TECHNOLOGY SPECTATOR: M2's optimum Primus move

A deal to pick up Primus Australia’s customer base and infrastructure is going to make M2 Telecommunications a significant player in the post-NBN landscape.

Tech Deals is a weekly column covering the latest deals in one of the busiest sectors for M&A. To read previous articles go to our Tech Deals page.

Primus Australia sold as M2 busts a move

We start in the telco space, where US-based Primus Telecommunications Group (PTGi) has sold its Australian operations to M2 Communications. The surprise deal will see M2 Telecommunications pick up Primus Telecom Australia’s customers and network assets for $192.4 million. The acquisition covers 165,000 retail and wholesale contracts, the Primus and iPrimus brands and about 500 staff in Australia. PTGi said in a statement that the sale had come out of a review conducted by a special committee of the board of directors, which was established to value strategic alternatives to increase shareholder value.

The real prize here is Primus’ fibre backbone, which is spread across over 60 cities in Australia, and which has helped it win a number of major contracts – with Payless Shoes, Hungry Jack's and energy retailer Australian Power and Gas. The Primus/M2 deal is the latest deal in the consolidation merry-go-round and it’s actually good to see someone other than iiNet make a substantial move in the market. Primus Australia’s customer base and that infrastructure is going to make M2 a significant player in the post-NBN landscape.

Facebook’s latest acquisition is all about business

It’s hard to keep Facebook out of the news at the moment and after forking out $US1 billion on Instagram the social network has now loosened the purse strings to make another handy buy. The target this time is San Francisco-based start-up Tagtile, a customer loyalty application that connects businesses with customers. This is how the whole thing works: Tagtile provides merchants with the hardware (a small, free box), while customers download the app that lets them win discounts, loyalty points and most importantly share their views on the business on Facebook or Twitter from their phone. What you end up with is a system that provides buyers with customised information based on the stores they visit and retailers with data to sharpen their marketing campaigns.

While Facebook broke with convention in paying top dollar for Instagram, the Tagtile buy is a lot like the acqui-hire deal it’s used to making. Facebook is acquiring all of Tagtile's assets but the real trick will be to see how it integrates them post IPO. E-commerce and NFC-style solutions may not be one of Facebook’s core competencies but it is a handy buffer to have up your sleeve. The one thing Facebook has lots of is data, and outfits like Tagtile could hold the key to how it sells this data to brands and retailers.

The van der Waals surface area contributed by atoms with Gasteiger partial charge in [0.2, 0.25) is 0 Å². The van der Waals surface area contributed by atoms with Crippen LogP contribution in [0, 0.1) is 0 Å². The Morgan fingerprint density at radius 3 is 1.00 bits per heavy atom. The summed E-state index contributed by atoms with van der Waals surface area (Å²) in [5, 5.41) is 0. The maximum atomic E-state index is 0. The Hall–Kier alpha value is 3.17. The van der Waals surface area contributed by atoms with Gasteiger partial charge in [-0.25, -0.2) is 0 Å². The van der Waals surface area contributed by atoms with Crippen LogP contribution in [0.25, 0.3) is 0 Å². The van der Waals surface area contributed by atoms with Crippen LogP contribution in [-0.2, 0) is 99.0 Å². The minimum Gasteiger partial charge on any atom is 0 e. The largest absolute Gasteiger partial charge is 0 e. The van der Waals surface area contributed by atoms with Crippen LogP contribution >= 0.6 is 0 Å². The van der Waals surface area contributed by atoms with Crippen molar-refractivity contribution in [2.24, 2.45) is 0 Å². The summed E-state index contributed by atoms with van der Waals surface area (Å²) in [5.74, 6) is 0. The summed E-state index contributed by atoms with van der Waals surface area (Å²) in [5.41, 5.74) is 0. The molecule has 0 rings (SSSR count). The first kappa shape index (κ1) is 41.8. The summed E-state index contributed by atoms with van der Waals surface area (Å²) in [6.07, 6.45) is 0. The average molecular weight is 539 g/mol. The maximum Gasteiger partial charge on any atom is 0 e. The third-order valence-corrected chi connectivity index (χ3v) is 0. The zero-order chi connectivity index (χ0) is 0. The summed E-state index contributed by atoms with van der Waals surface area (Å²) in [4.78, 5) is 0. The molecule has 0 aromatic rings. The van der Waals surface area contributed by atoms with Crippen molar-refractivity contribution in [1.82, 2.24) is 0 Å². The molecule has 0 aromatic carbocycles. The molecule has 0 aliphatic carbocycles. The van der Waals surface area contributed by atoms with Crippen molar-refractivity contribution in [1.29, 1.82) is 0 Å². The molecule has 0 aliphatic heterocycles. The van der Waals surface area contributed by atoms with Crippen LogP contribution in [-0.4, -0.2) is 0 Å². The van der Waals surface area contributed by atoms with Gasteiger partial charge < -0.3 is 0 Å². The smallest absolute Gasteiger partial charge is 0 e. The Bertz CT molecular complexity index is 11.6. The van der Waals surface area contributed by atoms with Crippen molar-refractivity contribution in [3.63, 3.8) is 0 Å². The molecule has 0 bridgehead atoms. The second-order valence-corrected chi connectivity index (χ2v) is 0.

Ten Network, Facebook

Facebook is probably going to make a few more of these Tagtile-style acquisitions as the IPO draws nearer but for now the attention in Australia is about what Ten Network is supposedly cooking up with the social network. According to Fairfax papers, the two are mulling an alliance that would lead to them sharing content, audiences and advertising revenue. The relationship will, reportedly, involve Ten integrating content for some of its larger shows onto the Facebook platform. This proposition is likely to be something more than just a simple Facebook page for Ten’s programming or the traditional display advertising set-up.

A deal of this sort will be a major move for Facebook in Australia and build on its popularity Down Under, while Ten will finally be able to leverage social media into its strategy of targeting the younger, social-media savvy audience. The big question mark in all this is, why Facebook would like to lock itself in with Ten as opposed to its more successful rival Seven? In fact, Facebook could easily choose to cut deals with all the channels as its disposal, so it will be interesting to see how this potential marriage pans out.

Vevo comes to Australia

Staying in the media space, Spotify may still be in holding pattern over its long awaited launch in Australia but its rival Vevo is all set to make its debut tomorrow. The music video platform, a joint venture between Sony Music Entertainment, Universal Music Group and Abu Dhabi Media, is coming to Australia courtesy of a partnership with MCM Media. Vevo already has a substantial presence in Australia thanks to YouTube and Facebook but the partnership will now see a standalone vevo.com site come to Australia.

Vevo has shown that it has what it takes to build a substantial audience since its launch in December 2009. The service attracts 3.3 billion video views per month, including views from 5.5 million unique Australian visitors to its YouTube channel, primarily of exclusive video premiers from partnered artists. The stand-alone site will feature a number of extra features.

According to MCM Entertainment Group chief executive Simon Joyce, the partnership will combine MCM’s existing portfolio of websites with Vevo’s digital properties. "The addition of Vevo to our existing websites, Take40.com and TheHotHits.com, will ensure MCM Media is delivering Australian music fans unparalleled access to artists while giving advertisers greater opportunity to engage with music lovers,” Joyce said.

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